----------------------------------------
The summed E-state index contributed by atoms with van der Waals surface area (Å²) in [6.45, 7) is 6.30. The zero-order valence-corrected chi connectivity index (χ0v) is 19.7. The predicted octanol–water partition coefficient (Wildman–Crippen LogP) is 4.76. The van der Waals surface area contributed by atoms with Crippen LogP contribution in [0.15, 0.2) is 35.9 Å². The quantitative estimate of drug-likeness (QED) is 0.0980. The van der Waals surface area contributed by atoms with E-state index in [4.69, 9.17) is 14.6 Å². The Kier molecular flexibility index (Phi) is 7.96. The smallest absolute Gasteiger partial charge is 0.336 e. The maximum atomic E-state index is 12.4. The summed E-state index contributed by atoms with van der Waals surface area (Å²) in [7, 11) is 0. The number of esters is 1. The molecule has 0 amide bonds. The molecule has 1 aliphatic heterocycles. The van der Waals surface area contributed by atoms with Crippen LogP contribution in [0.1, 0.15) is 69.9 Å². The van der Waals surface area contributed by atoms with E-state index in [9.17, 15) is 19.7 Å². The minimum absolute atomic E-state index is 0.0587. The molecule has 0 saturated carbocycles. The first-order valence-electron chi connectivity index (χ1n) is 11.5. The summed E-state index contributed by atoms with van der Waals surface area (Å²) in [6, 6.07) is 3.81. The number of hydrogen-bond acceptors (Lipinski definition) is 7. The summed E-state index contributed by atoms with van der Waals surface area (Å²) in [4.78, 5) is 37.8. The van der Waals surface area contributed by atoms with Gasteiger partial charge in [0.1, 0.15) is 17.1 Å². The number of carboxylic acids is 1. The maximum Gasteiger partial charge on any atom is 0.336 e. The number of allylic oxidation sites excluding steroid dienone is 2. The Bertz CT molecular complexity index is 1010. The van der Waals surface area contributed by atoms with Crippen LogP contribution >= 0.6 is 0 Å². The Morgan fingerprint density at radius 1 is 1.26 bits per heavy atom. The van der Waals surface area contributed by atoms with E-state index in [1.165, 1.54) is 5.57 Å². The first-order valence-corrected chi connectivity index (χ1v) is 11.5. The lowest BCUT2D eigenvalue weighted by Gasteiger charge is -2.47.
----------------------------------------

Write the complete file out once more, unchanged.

The summed E-state index contributed by atoms with van der Waals surface area (Å²) in [6.45, 7) is 6.30. The zero-order valence-corrected chi connectivity index (χ0v) is 19.7. The predicted octanol–water partition coefficient (Wildman–Crippen LogP) is 4.76. The van der Waals surface area contributed by atoms with Crippen LogP contribution in [0.15, 0.2) is 35.9 Å². The quantitative estimate of drug-likeness (QED) is 0.0980. The van der Waals surface area contributed by atoms with E-state index in [4.69, 9.17) is 14.6 Å². The Kier molecular flexibility index (Phi) is 7.96. The smallest absolute Gasteiger partial charge is 0.336 e. The maximum atomic E-state index is 12.4. The summed E-state index contributed by atoms with van der Waals surface area (Å²) in [7, 11) is 0. The number of esters is 1. The molecule has 0 amide bonds. The molecule has 1 aliphatic heterocycles. The van der Waals surface area contributed by atoms with Crippen LogP contribution in [0.1, 0.15) is 69.9 Å². The van der Waals surface area contributed by atoms with E-state index in [9.17, 15) is 19.7 Å². The minimum absolute atomic E-state index is 0.0587. The molecule has 0 saturated carbocycles. The first-order valence-electron chi connectivity index (χ1n) is 11.5. The summed E-state index contributed by atoms with van der Waals surface area (Å²) in [6, 6.07) is 3.81. The number of hydrogen-bond acceptors (Lipinski definition) is 7. The summed E-state index contributed by atoms with van der Waals surface area (Å²) in [4.78, 5) is 37.8. The van der Waals surface area contributed by atoms with Gasteiger partial charge in [0.1, 0.15) is 17.1 Å². The number of carboxylic acids is 1. The maximum Gasteiger partial charge on any atom is 0.336 e. The number of allylic oxidation sites excluding steroid dienone is 2. The Bertz CT molecular complexity index is 1010. The van der Waals surface area contributed by atoms with Crippen LogP contribution >= 0.6 is 0 Å². The Morgan fingerprint density at radius 1 is 1.26 bits per heavy atom. The van der Waals surface area contributed by atoms with E-state index in [1.165, 1.54) is 5.57 Å². The first-order valence-corrected chi connectivity index (χ1v) is 11.5. The lowest BCUT2D eigenvalue weighted by Gasteiger charge is -2.47.